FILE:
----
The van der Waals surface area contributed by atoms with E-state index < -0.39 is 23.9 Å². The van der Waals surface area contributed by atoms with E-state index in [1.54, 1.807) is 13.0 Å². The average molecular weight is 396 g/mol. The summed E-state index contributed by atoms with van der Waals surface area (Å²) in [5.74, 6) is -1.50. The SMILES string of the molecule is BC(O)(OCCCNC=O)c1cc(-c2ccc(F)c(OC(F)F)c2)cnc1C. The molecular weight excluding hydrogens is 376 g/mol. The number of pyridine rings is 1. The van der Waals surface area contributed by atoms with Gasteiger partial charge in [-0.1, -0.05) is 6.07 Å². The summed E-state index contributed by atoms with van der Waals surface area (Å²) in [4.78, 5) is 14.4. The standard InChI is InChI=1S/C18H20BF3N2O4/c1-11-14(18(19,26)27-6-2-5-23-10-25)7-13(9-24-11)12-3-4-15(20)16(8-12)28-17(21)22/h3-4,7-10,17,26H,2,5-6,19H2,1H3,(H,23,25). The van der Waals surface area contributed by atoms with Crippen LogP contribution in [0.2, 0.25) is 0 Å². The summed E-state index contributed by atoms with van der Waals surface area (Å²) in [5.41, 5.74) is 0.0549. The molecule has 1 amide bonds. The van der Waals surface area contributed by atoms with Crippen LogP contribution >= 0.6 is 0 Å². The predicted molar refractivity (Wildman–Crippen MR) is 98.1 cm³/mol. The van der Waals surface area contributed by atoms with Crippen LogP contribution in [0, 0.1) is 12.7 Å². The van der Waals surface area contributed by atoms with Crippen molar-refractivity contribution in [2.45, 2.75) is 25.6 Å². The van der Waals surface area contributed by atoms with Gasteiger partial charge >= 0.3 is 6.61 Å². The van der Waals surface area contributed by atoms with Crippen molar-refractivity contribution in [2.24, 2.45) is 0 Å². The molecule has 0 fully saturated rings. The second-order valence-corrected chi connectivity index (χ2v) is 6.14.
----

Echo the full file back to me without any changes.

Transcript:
The van der Waals surface area contributed by atoms with E-state index < -0.39 is 23.9 Å². The van der Waals surface area contributed by atoms with E-state index in [1.54, 1.807) is 13.0 Å². The average molecular weight is 396 g/mol. The summed E-state index contributed by atoms with van der Waals surface area (Å²) in [5.74, 6) is -1.50. The SMILES string of the molecule is BC(O)(OCCCNC=O)c1cc(-c2ccc(F)c(OC(F)F)c2)cnc1C. The molecular weight excluding hydrogens is 376 g/mol. The number of pyridine rings is 1. The van der Waals surface area contributed by atoms with Gasteiger partial charge in [-0.1, -0.05) is 6.07 Å². The summed E-state index contributed by atoms with van der Waals surface area (Å²) in [4.78, 5) is 14.4. The standard InChI is InChI=1S/C18H20BF3N2O4/c1-11-14(18(19,26)27-6-2-5-23-10-25)7-13(9-24-11)12-3-4-15(20)16(8-12)28-17(21)22/h3-4,7-10,17,26H,2,5-6,19H2,1H3,(H,23,25). The van der Waals surface area contributed by atoms with Crippen LogP contribution in [0.2, 0.25) is 0 Å². The summed E-state index contributed by atoms with van der Waals surface area (Å²) in [5.41, 5.74) is 0.0549. The molecule has 1 amide bonds. The van der Waals surface area contributed by atoms with Crippen LogP contribution >= 0.6 is 0 Å². The predicted molar refractivity (Wildman–Crippen MR) is 98.1 cm³/mol. The van der Waals surface area contributed by atoms with Crippen LogP contribution in [0, 0.1) is 12.7 Å². The van der Waals surface area contributed by atoms with Crippen molar-refractivity contribution in [2.45, 2.75) is 25.6 Å². The van der Waals surface area contributed by atoms with Gasteiger partial charge >= 0.3 is 6.61 Å². The van der Waals surface area contributed by atoms with Crippen molar-refractivity contribution in [2.24, 2.45) is 0 Å². The molecule has 0 fully saturated rings. The second-order valence-corrected chi connectivity index (χ2v) is 6.14.